What was going on? This had never happened before. I sat down on the floor to get away. I could hear my mom’s voice, but no words would come. My mom asked security to have everyone move away. Then my mom helped me up with a security woman and I put my shoes in a bin and went through the security with just my mom.
“Once we got through and I got my shoes on, I thought about how I would be at Disney World soon, so I just wanted to hurry to the gate. My mom said she was glad I was feeling better but that she felt rattled and would work on her own emotions. That never happened again as we learned together that Mom gets in line behind me and she does not let people push around me. Plus, I’ve learned how to take off my shoes much faster and with putting my belongings in the bin. I was excited and ready to go!”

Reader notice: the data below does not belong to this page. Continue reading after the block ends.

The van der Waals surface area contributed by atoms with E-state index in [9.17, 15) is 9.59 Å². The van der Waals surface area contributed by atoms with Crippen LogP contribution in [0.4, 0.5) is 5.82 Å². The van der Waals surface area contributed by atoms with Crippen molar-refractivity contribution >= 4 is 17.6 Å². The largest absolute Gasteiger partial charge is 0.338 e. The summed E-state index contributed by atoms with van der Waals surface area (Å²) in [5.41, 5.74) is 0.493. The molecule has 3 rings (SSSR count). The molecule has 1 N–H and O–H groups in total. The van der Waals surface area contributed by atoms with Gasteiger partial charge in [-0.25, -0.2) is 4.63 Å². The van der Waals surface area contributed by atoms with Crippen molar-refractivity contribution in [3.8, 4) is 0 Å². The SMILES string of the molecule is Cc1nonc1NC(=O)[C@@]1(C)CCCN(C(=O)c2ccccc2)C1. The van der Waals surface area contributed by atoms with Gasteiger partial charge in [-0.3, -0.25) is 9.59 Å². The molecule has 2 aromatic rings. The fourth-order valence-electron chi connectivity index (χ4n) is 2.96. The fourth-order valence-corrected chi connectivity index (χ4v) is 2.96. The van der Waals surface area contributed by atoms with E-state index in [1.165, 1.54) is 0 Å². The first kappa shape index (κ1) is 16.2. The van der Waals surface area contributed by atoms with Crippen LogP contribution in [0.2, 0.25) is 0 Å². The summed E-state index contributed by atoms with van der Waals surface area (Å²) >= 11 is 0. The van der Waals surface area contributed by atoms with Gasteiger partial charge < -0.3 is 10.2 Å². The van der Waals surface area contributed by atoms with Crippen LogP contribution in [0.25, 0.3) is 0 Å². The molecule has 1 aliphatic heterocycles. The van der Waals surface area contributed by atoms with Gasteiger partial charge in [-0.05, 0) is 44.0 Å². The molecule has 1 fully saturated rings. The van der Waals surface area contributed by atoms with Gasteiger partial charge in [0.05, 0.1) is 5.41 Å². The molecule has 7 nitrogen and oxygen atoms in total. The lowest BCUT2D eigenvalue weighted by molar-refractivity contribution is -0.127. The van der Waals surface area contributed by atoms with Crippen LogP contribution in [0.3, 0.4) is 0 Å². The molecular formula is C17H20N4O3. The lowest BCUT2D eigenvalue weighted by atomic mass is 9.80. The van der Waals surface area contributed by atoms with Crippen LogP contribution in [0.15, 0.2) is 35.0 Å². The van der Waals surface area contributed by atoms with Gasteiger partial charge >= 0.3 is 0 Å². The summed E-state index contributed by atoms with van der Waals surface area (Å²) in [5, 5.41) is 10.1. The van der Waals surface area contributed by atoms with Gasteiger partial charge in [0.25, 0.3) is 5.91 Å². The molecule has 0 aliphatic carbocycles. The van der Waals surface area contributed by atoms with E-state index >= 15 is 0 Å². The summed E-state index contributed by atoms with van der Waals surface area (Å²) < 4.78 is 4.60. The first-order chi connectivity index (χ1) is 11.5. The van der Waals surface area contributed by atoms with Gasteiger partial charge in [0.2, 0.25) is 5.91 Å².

The only other travel difficulties we have had were not because of the airport or even people but, instead, because of the weather. On our way home from Orlando, we had a lightning storm and the entire airport was grounded. Mom and I went in line to get food at Wendy’s. The line was so long it went down the hall. Every restaurant every line was like that. As we were in line, they were announcing food they were running out of. People in line were yelling and I put in my ear plugs and listened to music. Mom said that when it was our turn, we would just order from whatever they have left and be ‘flexible’…one of our magic words! We were able to get what we wanted and then had to find a place to sit and eat.